Eight arithmetic clusters, controlled by a single microcontroller,
perform kernel computations on streams of data. Each cluster
operates on one record of a stream so that eight records are
processed simultaneously. As shown in the figure to the right, each
cluster includes three adders, two multipliers, one divide/square
root unit, one 128-entry scratch-pad register file, and one
intercluster communication unit. This mix of arithmetic units is
well suited to our experimental kernels. However, the architectural
concept is compatible with other mixes and types of arithmetic units
within the clusters.

Each input of every functional unit in the cluster is fed by a
separate local register file (LRF). These local register files store
kernel constants, parameters, and local variables, reducing the
required SRF bandwidth. Each cluster has 15 LRFs (4 32-entry and 13
16-entry LRFs) for a total of 272 words per cluster and 2176 words
across the eight clusters. Each local register file has one read
port and one write port. The 15 local register files collectively
provide 54.4 GB/s of peak data bandwidth per cluster, for a total
bandwidth of 435 GB/s within the cluster array.

Additional storage is provided by a 256-word scratch-pad register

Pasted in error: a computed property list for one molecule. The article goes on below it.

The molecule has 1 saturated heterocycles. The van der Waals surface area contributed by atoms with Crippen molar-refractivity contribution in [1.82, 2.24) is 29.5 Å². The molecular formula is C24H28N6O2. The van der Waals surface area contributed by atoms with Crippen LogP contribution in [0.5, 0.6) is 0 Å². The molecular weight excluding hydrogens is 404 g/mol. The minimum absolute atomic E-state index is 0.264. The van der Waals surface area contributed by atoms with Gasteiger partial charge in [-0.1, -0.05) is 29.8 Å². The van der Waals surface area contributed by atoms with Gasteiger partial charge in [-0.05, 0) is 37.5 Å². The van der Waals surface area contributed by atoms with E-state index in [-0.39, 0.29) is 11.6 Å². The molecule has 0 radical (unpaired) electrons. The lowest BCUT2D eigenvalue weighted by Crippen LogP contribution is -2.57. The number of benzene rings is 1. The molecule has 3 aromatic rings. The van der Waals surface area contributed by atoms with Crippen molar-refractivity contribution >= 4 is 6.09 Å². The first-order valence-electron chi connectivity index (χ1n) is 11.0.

file, the second unit from the right in the figure. It can be indexed
with a base address specified in the instruction word and an offset
specified in a local register. The scratch-pad allows for
coefficient storage, short arrays, small lookup tables, and some
local register spilling.

The intercluster communication unit, labelled *CU* in the
figure, allows data to be transferred between clusters over the
intercluster network using arbitrary communication patterns. The
communication units are useful for kernels such as the Fast Fourier
Transform, where interaction is required between adjacent stream
elements.

The adders and multipliers are fully pipelined and perform single
precision floating point arithmetic, 32-bit integer arithmetic, and
16-bit or 8-bit parallel subword integer operations, as found in MMX
and other multimedia extensions. The divide/square root unit is not
pipelined and operates only on single precision floating point and
32-bit integers. The divider can support two simulataneous
operations, with latencies ranging from 16-23 cycles depending on
the operation and data type. The 48 total arithmetic units, six
units replicated across eight clusters, provide a peak computation
rate of over 16GOPS for both single precision floating point and
32-bit integer arithmetic.